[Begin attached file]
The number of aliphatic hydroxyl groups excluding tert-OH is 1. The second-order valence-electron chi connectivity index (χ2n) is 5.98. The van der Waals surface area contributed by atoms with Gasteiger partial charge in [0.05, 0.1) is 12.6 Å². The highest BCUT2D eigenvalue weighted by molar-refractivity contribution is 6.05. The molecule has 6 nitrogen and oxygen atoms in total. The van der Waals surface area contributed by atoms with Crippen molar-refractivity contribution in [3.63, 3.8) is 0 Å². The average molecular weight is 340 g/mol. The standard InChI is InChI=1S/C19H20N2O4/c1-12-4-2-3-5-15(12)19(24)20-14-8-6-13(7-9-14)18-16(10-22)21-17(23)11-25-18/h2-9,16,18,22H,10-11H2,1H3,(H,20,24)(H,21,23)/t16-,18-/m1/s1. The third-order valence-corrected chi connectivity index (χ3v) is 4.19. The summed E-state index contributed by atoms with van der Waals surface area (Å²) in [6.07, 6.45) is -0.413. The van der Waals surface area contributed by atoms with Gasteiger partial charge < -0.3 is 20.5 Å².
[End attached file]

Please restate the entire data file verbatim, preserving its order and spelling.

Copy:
The number of aliphatic hydroxyl groups excluding tert-OH is 1. The second-order valence-electron chi connectivity index (χ2n) is 5.98. The van der Waals surface area contributed by atoms with Gasteiger partial charge in [0.05, 0.1) is 12.6 Å². The highest BCUT2D eigenvalue weighted by molar-refractivity contribution is 6.05. The molecule has 6 nitrogen and oxygen atoms in total. The van der Waals surface area contributed by atoms with Crippen molar-refractivity contribution in [3.63, 3.8) is 0 Å². The average molecular weight is 340 g/mol. The standard InChI is InChI=1S/C19H20N2O4/c1-12-4-2-3-5-15(12)19(24)20-14-8-6-13(7-9-14)18-16(10-22)21-17(23)11-25-18/h2-9,16,18,22H,10-11H2,1H3,(H,20,24)(H,21,23)/t16-,18-/m1/s1. The third-order valence-corrected chi connectivity index (χ3v) is 4.19. The summed E-state index contributed by atoms with van der Waals surface area (Å²) in [6.07, 6.45) is -0.413. The van der Waals surface area contributed by atoms with Gasteiger partial charge < -0.3 is 20.5 Å².